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Currently where I work we have the following set-up (for ASP.NET web-development) using Git for version control (which we are relatively new to):

A "development" server which is a remote server running IIS that is accessible on our internal network. This is where we deploy stable development website builds so they are viewable throughout our company. On this server we create a Git repository for each project (typically a website).

Developers will then pull this repository to their local machines and work on it locally, committing any changes locally and then finally pushing those changes to the remote repository (the development server) where they are merged into the master branch.

The problem we have is that when source code is built into assemblies (DLLs) then these are added to the local Git repository, cluttering it up with binary files that shouldn't really be there (since they can be derived from source). However, if we don't include the DLLs (ie. put them in .gitignore) then when we push changes to the remote repository the DLLs will be missing from the /bin folder and the site won't work. The only way around this would be to rebuild the site on the development server after pushing changes.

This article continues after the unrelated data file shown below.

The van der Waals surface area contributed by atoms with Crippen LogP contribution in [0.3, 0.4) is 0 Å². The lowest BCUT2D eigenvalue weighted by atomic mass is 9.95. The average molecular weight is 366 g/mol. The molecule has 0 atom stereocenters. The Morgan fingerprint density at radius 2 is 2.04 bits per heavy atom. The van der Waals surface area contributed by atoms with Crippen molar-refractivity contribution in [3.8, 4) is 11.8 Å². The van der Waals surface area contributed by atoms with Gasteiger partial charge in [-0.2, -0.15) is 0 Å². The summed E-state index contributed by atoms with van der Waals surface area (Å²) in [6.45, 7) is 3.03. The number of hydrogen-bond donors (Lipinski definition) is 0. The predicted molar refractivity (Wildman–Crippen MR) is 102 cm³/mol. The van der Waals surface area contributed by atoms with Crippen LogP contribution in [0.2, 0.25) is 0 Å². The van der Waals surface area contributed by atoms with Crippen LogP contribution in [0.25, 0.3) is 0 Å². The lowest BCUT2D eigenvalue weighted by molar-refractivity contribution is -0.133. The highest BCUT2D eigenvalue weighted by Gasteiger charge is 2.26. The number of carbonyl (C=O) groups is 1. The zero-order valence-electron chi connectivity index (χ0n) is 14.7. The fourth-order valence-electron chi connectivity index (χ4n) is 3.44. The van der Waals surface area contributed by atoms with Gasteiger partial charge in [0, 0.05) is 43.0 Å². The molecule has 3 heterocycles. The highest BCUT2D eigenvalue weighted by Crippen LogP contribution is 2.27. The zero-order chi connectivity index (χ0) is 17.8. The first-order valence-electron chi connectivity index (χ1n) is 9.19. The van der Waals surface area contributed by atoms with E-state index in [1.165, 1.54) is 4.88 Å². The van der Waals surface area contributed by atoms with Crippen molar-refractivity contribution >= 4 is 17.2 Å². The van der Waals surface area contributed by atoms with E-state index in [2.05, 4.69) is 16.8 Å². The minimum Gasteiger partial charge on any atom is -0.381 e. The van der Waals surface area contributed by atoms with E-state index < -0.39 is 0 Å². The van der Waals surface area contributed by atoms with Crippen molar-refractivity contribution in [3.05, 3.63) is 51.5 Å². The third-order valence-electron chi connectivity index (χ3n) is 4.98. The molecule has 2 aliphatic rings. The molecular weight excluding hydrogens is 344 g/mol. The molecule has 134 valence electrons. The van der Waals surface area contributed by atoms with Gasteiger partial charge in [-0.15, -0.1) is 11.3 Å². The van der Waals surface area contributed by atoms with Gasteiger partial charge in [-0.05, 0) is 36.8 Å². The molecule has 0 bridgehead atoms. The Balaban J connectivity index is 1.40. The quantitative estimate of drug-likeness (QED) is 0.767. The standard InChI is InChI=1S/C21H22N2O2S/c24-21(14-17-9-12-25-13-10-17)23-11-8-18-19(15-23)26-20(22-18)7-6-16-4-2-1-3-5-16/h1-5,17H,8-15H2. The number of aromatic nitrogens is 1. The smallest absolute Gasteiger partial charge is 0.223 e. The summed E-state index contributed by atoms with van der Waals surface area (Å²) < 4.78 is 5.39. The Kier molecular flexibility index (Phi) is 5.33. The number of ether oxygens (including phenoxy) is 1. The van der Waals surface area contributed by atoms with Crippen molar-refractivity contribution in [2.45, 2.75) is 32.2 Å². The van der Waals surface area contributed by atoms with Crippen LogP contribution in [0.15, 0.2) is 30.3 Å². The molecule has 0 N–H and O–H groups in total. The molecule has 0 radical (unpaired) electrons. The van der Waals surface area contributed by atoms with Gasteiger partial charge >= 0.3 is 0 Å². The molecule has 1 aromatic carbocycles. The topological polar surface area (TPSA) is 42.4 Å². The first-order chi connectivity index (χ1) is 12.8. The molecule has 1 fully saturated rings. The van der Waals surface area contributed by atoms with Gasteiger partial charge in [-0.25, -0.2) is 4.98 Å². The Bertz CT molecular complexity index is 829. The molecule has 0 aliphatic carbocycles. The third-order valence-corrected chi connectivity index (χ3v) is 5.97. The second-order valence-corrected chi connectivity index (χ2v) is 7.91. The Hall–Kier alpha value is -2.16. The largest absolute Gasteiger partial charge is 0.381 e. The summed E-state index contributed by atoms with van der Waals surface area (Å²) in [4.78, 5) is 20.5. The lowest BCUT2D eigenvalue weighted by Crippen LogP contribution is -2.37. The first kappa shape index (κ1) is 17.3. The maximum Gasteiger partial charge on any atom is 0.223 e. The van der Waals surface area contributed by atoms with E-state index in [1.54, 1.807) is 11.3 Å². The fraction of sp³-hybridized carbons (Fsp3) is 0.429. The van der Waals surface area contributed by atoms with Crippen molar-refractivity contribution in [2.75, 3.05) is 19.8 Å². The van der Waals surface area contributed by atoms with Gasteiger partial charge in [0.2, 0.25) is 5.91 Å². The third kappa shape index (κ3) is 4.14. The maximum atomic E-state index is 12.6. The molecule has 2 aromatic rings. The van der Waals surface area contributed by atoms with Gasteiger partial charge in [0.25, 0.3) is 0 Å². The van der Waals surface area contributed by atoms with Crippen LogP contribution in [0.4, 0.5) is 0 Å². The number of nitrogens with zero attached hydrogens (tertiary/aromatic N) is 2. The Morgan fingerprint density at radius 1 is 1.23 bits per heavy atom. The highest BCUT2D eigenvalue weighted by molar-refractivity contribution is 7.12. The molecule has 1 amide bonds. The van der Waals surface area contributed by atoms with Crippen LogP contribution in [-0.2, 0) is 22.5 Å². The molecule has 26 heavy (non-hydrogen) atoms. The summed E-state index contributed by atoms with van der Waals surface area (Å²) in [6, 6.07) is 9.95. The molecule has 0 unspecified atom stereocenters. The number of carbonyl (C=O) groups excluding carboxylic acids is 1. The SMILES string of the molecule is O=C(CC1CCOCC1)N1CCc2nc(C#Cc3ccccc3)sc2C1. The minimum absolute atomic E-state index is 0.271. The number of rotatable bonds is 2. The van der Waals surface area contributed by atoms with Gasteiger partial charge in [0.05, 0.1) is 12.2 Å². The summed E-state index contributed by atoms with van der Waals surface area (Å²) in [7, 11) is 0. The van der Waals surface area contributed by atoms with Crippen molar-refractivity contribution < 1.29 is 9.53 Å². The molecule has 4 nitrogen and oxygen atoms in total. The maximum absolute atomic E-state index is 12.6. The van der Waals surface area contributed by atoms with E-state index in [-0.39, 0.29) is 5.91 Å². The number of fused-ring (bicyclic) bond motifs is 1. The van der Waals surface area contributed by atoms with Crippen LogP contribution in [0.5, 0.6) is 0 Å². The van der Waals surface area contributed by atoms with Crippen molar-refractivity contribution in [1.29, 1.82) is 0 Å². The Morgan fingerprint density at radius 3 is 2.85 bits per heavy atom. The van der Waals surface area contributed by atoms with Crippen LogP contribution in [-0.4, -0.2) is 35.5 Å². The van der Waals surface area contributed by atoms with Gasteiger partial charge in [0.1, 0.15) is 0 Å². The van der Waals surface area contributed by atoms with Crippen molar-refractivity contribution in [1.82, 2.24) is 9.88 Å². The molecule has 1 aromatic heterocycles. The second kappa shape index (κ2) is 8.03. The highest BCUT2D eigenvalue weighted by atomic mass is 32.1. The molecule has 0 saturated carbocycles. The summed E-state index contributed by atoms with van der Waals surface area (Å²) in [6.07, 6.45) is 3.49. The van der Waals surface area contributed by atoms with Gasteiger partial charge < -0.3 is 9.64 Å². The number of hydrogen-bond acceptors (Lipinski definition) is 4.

Is there any way around this? Ideally we need a way to ignore the DLLs from our local repository yet still "push" them to the remote server? Or somehow trigger a build on the remote server when changes are pushed?

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Post-receive hook on your remote? – Carl Norum Jan 22 '13 at 16:13
up vote 2 down vote accepted

Sounds like you need to look into "continuous integration". You can set up your build server to run a clean build each time someone commits or you can configure for certain times in the day. You can also trigger a script to run if the build succeeds such as deploying to a test server. Plus you can get it to run unit tests and send an email to the team with any errors etc.

I don't know how builds work in .net but my favourite CI server is jenkins.

There are others e.g. cruise control

Both are free.

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You could opt for having two parallel branches: one would have only "clean" commits, and each time you make a commit which is to be pushed to the production machine, you switch to the "binary" branch, (re-)merge the "clean" branch into it, build, add the generated binary files, commit and push.

Another approach to consider might be to stop using Git for deployment and use a specialized tool like rsync to push your binaries to production.

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